Young Adult novels are good for nothing.
I don’t know which I find more repugnant — the Wall Street Journal column attacking tween books as “pathological,” or the response of authors (and, to be fair, readers) who claim YA novels about rape, incest, cutting and other lurid issues “save lives.”
Both sides seem to be laboring under the idea that literature is supposed to be good for you, that reading is supposed to be therapeutic. Books are supposed to be a kind of medicine, apparently, while writers are supposed to be something like social workers.
A more offensive perversion of what literature is and does is, to my mind, scarcely possible — reducing fiction to nothing more than a subset of propaganda. Blech!
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Let me say again what I’ve said many times in the past (obviously some of you were fiddling with your smartphones): Reading is good for absolutely nothing except the most hedonistic solitary pleasure.
Today’s dyspepsia is brought on by Meghan Cox Gurdon’s column in last Saturday’s Wall Street Journal in which she argues that teen fiction has become so “rife with depravity” that it almost constitutes child abuse.
“[B]books focusing on pathologies help normalize them and, in the case of self-harm, may even spread their plausibility and likelihood to young people who might otherwise never have imagined such extreme measures,” writes Cox Gurdon.
Apparently Cox Gurdon doesn’t know any actual teenagers, who, in my experience, can imagine anything. I’m guessing she’ll next go after fairy tales. It can’t be good for tots to hear stories of abandonment, cannibalism and murder (“Hansel and Gretel’), right? Puh-leeeze.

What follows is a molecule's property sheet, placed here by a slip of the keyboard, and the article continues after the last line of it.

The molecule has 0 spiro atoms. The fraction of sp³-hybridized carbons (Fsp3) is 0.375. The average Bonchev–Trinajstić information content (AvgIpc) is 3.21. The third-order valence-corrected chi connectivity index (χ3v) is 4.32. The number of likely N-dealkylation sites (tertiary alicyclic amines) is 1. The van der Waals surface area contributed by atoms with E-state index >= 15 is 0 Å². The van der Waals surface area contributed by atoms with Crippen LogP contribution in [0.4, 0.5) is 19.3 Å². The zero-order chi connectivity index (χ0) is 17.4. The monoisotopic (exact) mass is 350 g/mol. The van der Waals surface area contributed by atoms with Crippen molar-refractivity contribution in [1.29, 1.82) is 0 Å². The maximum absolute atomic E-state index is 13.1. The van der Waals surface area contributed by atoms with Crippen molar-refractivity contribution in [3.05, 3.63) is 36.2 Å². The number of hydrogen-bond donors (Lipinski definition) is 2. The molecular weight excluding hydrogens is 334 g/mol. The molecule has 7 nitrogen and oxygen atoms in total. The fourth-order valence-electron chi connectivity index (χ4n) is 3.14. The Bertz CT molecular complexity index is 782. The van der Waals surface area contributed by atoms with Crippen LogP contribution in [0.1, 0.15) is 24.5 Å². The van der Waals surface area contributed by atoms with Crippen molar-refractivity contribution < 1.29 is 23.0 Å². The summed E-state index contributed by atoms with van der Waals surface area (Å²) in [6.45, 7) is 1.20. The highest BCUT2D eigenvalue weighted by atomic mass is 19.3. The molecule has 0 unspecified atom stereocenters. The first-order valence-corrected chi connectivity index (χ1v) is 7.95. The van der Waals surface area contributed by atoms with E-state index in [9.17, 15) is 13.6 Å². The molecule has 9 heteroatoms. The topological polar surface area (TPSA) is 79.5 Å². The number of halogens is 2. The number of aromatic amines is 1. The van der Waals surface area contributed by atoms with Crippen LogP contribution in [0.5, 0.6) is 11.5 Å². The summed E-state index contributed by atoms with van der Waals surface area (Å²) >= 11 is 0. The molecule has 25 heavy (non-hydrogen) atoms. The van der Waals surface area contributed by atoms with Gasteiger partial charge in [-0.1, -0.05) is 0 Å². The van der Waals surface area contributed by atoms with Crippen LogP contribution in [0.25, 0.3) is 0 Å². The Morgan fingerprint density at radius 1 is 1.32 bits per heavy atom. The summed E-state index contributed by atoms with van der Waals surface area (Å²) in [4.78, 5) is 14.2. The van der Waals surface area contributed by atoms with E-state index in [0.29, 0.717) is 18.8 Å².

Cox Gurdon’s column ignited a storm of objections, with author Maureen Johnson setting up the Twitter hashtag #YASaves, where she asked people to respond with stories of how Young Adult fiction helped them get through the horrors of adolescence. According to the Guardian, more than 30,000 responses have been logged.
Now I’m certainly not going to argue with a boy, bullied by small-town homophobes, who first learned he wasn’t alone by reading a YA book, or a girl who found the courage to stop cutting and seek help in the pages of a novel.
But drawing a straight line between dark subject matter and sunny outcomes reduces literature to something less than it can and should be.
As Meg Cabot tweets, “Everyone should read what they like w/o being judged.” And writers should write what they like without being judged, too — at least on choice of subject matter.
That’s because the real value of literature — and art in general — is in the magic that sometimes happens when a story well-told induces a transcendent experience that, by itself, lends meaning and hope to life.
It’s one of the great mysteries that it’s often the bleakest and most brutal stories that best work this magic. Remember from your freshman English class how it was the Greek tragedies that inspired Aristotle to work out his theory on catharthis?
At the end of Antigone, everybody’s dead but Creon. At the end of Romeo and Juliet, our lovers are dead in a suicide pact (sort of). At the end of Hamlet, everyone’s dead. These works, though not YA novels, are taught to teenagers.
I’m pretty sure teens — most of whom have probably seen Saw or Hostel on television, their torture porn horrors only slightly redacted — can handle a book like Laurie Halse Anderson’s rape drama, Speak.
I know this is an “art for art’s sake” argument, and I make no apologies. I cast my lot with two great thinkers of earlier times: Writer and all-around aesthete Oscar Wilde, who said, “All art is useless,” and movie producer Samuel Goldwyn, who said, “If you want to send a message call Western Union.”
And the anonymous 1960s federal government copywriter who came up with the tagline for the literacy promotion program of my childhood: “RIF — Reading is fun.”
That’s all the justification any book needs.